“Two Ivorian Soldiers Killed At Border . . .”,Ivorians Accuse Liberia
A Commentary By Bai M. Gbala, Sr.
According to the New Democrat newspaper some six months ago (New Democrat, June 13, 2014), the UN Security Council predicted that there will be “more cross border attacks between Liberia and the Ivory Coast before the 2015 (presidential) elections” in La Cote d’Ivoire. That prediction was and is based, apparently, on the reality of the prevailing anger and discontent, the result of a decade of deadly rivalry between the northern Moslems and southern Christians for socio-economic, political and ethnic/tribal superiority an control of the nation.

Travel Warning Advising Against Non-essential Travel To Liberia Amended
On August 7, 2014 the U.S. Department of State issued a Travel Warning advising against non-essential travel to Liberia. After review of health conditions, the U.S. Department of State ordered the departure of family members residing with Embassy staff in Monrovia. The Embassy recommended this action out of an abundance of caution following the determination that there was a lack of options for routine health care services at major medical facilities due to the Ebola outbreak. 

Let There Be Moral Resolution On Capitol Hill Instead Of Cashing In At The Expense Of Hapless Liberians
By James Torh
It was truly a wonder and utterly mesmerized and the press picked it up and utterly did not escape its Argus eyes on Monday January 12, 2015 on Capitol Hill when the newly elected Senators were inducted into office to serve the people of Liberia for the next nine years.

Neither a Jubilee - Nor a Decade of Sustainability…A Reflection of Our Beloved Liberia
By Artemus W. Gaye, PhD
On December 24, 2014, Africa oldest independent nation, Liberia marked the 25th anniversary (barely noticed or observed) of the bloody Liberian civil mayhem, culminating in death and destruction of nearly 250 thousand lives, more than a million displaced, and over a billion dollars in infrastructural damages.

Man wanted in 2010 on charges of child rape in New York caught in Britain after he first fled to Africa and began leading one of Liberia's largest public hospitals - Daily Mail
After his $10,000 bail was posted, Bowen fled to his native Liberia, where he was administrator of a government hospital.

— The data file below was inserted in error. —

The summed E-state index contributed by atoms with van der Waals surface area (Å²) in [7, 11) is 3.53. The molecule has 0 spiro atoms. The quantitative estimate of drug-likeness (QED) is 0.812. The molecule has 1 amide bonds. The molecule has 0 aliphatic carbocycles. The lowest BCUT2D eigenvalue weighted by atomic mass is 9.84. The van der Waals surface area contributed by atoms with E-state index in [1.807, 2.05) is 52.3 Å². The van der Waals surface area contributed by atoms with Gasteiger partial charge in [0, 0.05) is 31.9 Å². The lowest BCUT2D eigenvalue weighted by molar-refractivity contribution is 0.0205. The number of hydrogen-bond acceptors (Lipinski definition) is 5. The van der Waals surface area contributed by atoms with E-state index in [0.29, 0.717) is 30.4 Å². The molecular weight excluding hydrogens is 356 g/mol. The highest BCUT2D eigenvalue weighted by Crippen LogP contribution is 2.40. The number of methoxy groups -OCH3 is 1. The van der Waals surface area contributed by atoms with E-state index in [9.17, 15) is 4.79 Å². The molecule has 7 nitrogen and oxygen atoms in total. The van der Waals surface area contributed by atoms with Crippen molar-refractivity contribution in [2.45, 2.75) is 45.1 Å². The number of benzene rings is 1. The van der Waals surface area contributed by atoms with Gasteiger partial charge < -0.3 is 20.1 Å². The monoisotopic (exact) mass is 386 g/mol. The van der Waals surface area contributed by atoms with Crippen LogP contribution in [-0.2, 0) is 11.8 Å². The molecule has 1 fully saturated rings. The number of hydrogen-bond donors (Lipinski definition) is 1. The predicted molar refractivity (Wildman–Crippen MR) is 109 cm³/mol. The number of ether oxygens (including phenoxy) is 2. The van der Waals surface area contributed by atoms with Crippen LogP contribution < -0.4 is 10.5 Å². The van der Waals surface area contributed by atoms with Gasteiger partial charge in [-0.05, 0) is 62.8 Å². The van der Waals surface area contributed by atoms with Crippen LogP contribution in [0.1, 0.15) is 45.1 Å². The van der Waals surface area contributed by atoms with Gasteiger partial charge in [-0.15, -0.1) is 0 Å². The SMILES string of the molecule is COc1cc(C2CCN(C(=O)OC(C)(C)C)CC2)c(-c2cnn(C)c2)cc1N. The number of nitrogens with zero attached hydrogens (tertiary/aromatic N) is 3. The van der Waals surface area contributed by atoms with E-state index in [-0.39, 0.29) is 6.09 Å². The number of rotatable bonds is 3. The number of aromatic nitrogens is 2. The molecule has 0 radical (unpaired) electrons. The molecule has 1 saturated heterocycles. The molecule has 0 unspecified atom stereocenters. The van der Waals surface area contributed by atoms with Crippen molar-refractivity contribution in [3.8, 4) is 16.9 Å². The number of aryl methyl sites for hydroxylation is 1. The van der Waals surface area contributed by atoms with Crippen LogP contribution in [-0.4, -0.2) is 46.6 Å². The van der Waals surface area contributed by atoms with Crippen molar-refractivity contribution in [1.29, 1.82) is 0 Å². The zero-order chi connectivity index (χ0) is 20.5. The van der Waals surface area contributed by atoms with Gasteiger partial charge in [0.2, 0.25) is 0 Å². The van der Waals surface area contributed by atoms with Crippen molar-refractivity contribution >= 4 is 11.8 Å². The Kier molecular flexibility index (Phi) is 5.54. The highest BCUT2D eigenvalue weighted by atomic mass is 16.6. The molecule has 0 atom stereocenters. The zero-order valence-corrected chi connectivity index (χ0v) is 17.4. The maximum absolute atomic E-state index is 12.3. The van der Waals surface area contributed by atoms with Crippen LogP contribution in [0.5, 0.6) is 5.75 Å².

Liberian Doctor wanted for raping a child in the U.S. will be allowed to stay in Britain after judge rules extradition will breach his human rights because he faces a lengthy jail term - Daily Mail
A fugitive foreign doctor accused of child rape in the U.S. has been allowed to stay in Britain - in case the Americans lock him up for too long.

Witness To Pres. Doe's Last Major Public Appearance
By Gardea Varney Woodson
Few months ago, I documented my admiration for my fellow journalists who have detailed and consistently chronicled their experiences of the civil war in Liberia. And my promise was to attempt to wear similar shoes, but not as big as theirs. So, I visited Arthington and came up with: In Search of Charles Taylor's Mother. Now, my second article is my experience at covering President Samuel Kanyon Doe's final and major public appearance at the Executive Mansion (EM).

Ebola and African Solidarity: Ivory Coast Has a Short Memory
By Abdoulaye W. Dukulé
The United Nations adopted a resolution [last year], calling on countries of the West African sub-region to put an end to the isolation which they have imposed on nations affected by the Ebola virus. Currently,  to get medicines and aid to the affected countries, United Nations and the United States which will deploy 3,000 soldiers and medics in Liberia have to use airports in Ghana and Spain. Because despite assurances from everyone, including WHO and other, Côte d'Ivoire refuses to opening of its borders...

We are denying ourselves the opportunity for change in Liberia
By Charles Russell
The mid-term senatorial election is over and winners are rejoicing while losers are yet to figure out why they fought a losing battle.  I am not surprised with the results that surfaced because, many of the defeated senators had alienated themselves from the voters after got elected, seeking instant gratification and therefore, not making any significant contributions in the lives of the electorates. The voters began to cry out loud at the reckless and corrupt behaviors of elected officials and they played deaf, dumb and blind.

The 10th Year Syndrome:  A Curse On Liberian Presidents
By James Thomas-Queh
In a reflection dated March 2014, I first mentioned the effect of the “10th Year Syndrome”   which, in my view, has been the detonator overthrowing all our presidents since William R. Tolbert, jr (1971-1980).  But mind you, when  this idea was being crystallized (nothing empirical, I beg) , I did not foresee the Ebola virus in the equation, but only  the other endemic socio-political viruses embedded into the DNA of this government (corruption, rampant unemployment, impunity, bad governance, incompetence, etc). So, now that the Ebola horror has cut the wings off our current regime in its 9th year, this paper is meant mainly for the attention of the aspirant political leaders of the post-Sirleaf era.

Who Is Jucontee Thomas Woewiyu?
By J. Jaye Larblah